4 Replies Latest reply on May 9, 2012 10:34 PM by Wenju

    Gaussian blur

    opencl_JEDI

      Hi,

      I'm trying to do a gaussian blur on an image, but all the algorithms I found are for separable gaussian (the blur is done horizontally then vertically), so it's 2 1-dimensionnal operations.

      I'm looking for how to prform a single pass 2-dimansionnal gaussian blur.

       

      Thanks

        • Gaussian blur
          nou

          that is bad idea. because with N wide convolution you got O(N^2) against O(2*N) for two pass.

          but gausian blur is simple. just get N*N of input image multiple with convolution matrix and then sum up. thats all. but it is slow for anything larger thatn 3x3.

            • Gaussian blur
              opencl_JEDI

              I did it in two passes, but now I have to implement it in a 2-dimension kernel, wich does a transformation on the image before gaussian blur, so even though it's slower, but I think it's the best suited to my application.

              I tried image convolution with gauss coeficient but doesn't work,

              is someone got the gaussian convolution matrixes, how the compute is done?

              Thanks.

                • Re: Gaussian blur
                  SillyRob

                  Hello.

                   

                  In one of my projects a user-configurable general convolution with kernels of up to 9x9 entries is used.

                  I use a 5x5 blur kernel and the performance impact isn't that big on a 4850. Comparing that to a simmilar 3x3 kernel, the difference is marginal.

                  Once you set a maximum kernel size, the shader (in my case GLSL) is quite straight forward to implement.

                   

                  So the short answer is: yes, it is possible.

                   

                  Here's a very simple GLSL fragment shader (I bet it can be optimized a lot by someone more experienced with GLSL than me):

                   

                  #version 130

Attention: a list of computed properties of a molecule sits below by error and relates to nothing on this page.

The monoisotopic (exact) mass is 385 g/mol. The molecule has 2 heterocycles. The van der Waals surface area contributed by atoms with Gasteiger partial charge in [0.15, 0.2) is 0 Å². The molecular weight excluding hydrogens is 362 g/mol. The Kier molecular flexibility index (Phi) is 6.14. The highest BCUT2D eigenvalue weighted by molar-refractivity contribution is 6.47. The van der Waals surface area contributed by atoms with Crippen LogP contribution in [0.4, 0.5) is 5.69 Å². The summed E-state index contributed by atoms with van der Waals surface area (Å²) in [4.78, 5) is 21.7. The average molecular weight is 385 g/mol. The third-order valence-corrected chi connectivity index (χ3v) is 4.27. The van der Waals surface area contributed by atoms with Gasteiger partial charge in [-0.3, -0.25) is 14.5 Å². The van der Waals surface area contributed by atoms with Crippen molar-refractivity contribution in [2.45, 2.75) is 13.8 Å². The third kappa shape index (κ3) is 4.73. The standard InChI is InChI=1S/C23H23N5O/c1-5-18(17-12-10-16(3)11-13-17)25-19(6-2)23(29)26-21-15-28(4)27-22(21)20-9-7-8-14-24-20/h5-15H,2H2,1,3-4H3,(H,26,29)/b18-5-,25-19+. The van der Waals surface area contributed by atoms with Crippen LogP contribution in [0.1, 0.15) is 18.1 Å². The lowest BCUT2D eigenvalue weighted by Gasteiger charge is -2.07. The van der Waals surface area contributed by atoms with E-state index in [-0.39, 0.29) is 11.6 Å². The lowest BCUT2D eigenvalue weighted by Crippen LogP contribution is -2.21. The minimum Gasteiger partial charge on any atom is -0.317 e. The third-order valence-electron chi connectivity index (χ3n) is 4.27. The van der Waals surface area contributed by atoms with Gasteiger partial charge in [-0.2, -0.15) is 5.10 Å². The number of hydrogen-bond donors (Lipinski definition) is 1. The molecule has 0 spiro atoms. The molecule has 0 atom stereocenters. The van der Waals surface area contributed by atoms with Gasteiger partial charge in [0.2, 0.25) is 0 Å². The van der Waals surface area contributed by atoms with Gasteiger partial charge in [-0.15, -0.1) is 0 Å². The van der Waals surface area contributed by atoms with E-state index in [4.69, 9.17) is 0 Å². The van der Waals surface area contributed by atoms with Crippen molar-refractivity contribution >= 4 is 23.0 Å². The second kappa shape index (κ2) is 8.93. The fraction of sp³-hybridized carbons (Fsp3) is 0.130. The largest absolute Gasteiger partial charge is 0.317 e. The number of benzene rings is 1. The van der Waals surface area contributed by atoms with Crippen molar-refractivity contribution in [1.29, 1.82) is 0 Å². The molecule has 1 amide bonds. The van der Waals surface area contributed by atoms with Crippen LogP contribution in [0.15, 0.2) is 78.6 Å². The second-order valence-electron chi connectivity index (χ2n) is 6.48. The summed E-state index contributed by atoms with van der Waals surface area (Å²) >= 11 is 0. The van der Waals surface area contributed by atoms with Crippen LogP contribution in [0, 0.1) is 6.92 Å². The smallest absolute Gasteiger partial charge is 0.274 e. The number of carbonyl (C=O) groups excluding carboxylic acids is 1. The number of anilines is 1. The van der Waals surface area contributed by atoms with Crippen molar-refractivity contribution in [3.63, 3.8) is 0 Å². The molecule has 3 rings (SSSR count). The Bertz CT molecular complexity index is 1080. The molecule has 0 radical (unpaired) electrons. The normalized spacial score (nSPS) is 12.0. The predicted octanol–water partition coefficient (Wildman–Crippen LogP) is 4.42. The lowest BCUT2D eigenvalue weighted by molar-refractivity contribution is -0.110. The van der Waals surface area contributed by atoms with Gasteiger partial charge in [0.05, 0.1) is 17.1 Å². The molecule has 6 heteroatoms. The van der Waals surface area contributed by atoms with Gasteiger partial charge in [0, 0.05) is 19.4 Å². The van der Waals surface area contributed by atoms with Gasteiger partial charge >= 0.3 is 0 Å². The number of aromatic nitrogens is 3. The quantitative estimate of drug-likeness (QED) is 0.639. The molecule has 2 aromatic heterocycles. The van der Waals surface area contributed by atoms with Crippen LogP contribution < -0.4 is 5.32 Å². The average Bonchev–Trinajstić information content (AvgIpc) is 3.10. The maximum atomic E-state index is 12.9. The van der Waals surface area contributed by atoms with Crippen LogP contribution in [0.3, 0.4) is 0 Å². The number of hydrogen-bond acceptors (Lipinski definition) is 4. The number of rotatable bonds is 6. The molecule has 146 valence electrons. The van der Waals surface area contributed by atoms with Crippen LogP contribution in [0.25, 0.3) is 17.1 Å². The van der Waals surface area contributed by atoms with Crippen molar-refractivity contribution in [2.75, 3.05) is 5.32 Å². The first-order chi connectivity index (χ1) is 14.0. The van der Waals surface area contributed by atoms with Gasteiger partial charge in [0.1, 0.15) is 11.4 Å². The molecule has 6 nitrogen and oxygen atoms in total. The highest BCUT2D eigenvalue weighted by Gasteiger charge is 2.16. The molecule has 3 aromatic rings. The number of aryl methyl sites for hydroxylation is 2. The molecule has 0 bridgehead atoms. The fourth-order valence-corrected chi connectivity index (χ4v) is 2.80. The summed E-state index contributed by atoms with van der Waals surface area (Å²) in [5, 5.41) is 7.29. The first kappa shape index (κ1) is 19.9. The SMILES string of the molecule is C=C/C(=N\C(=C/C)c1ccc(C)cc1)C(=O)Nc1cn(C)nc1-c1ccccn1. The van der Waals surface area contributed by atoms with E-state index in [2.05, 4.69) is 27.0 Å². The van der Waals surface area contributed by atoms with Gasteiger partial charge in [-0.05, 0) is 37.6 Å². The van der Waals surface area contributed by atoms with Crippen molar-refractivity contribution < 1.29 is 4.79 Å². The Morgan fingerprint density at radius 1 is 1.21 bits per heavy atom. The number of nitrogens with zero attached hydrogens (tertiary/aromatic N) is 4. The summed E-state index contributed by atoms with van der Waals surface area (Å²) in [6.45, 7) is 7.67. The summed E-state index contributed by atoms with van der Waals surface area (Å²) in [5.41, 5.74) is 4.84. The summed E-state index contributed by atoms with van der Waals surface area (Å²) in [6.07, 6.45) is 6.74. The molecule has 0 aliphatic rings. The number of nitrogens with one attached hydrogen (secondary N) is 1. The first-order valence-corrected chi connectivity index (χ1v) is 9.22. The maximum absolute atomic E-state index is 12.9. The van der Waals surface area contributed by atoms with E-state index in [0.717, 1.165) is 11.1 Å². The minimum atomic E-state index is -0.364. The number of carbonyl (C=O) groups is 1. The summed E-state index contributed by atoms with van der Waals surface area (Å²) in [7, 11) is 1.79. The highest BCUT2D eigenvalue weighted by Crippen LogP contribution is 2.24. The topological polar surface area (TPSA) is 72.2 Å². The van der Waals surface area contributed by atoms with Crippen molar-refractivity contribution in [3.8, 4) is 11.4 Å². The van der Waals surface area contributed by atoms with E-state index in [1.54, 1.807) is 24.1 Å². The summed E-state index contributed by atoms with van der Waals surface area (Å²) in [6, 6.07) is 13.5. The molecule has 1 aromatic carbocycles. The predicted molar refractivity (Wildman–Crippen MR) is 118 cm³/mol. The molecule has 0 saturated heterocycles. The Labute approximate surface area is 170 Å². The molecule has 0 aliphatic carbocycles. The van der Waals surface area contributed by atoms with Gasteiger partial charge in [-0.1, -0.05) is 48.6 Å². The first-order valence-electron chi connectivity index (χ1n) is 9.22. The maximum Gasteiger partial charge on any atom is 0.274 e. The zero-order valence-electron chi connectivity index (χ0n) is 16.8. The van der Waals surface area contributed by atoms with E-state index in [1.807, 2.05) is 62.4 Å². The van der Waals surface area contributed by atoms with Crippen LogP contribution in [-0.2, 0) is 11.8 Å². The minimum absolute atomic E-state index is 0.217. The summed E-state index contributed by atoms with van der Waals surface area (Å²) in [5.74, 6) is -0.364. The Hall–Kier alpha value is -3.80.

in vec4 Color;
                  in vec2 TextureCoordinate;
                  
                  const int c_iMaxKernelSize = 9 * 9;
                  uniform int u_iKernelSize;
                  uniform float u_fWeights[c_iMaxKernelSize];
                  uniform vec2 u_v2Offsets[c_iMaxKernelSize];
                  uniform sampler2D u_s2ScreenImage;
                  
                  out vec4 FragColor;
                  
                  void main()
                  {
                       vec4 ColorSum = vec4(0.0);
                  
                       for(int i = 0; i < u_iKernelSize; i++)
                       {
                            vec4 ColorSample = Color * texture2D(u_s2ScreenImage, TextureCoordinate + u_v2Offsets[ i ]);
                            ColorSum += ColorSample * u_fWeights[ i ];
                       }
                  
                       FragColor = vec4(ColorSum.rgb, 1.0);
                  }
                  
                  

                   

                  The shader needs the current kernel's size (number of entries in the array) in u_iKernelSize, an array with the kernel's weights (the kernel) in u_fWeights[] and an array of texel offsets (entry's uv distances from the center - the center is always {0.0, 0.0}) in u_v2Offsets[] to apply the convolution to the image bound to the sampler u_s2ScreenImage.

                  Keep in mind, that all of these parameters (uniforms) can be set only once after the kernel is available. This might be during program initialization or after loading a kernel configuration.

                  The corresponding vertex shader can be very simple and just has to pass a color and texture coordiantes in addition to the transformed vertex position.

                  I hope this helps.

                   

                  Best regards,

                  Rob

                   


                  PS: You can use the code freely (no warranties and no liability, though ). I posted it under the WTFPL version 2.

                   

                  EDIT: As the color is not used here, you might remove it.

                  • Re: Gaussian blur
                    Wenju

                    Hi,

                     

                    If you want to perform 2D convolution in each thead, it would be a good idea to make use of local memory.

                     

                    To convolve with 2D Gaussian mask, you have to:

                    1) flip the mask in both horizontal and vertical direction,

                    2) move mask center to the sample we are computing,

                    3) multiply each mask element with its overlapped sample,

                    4) sum.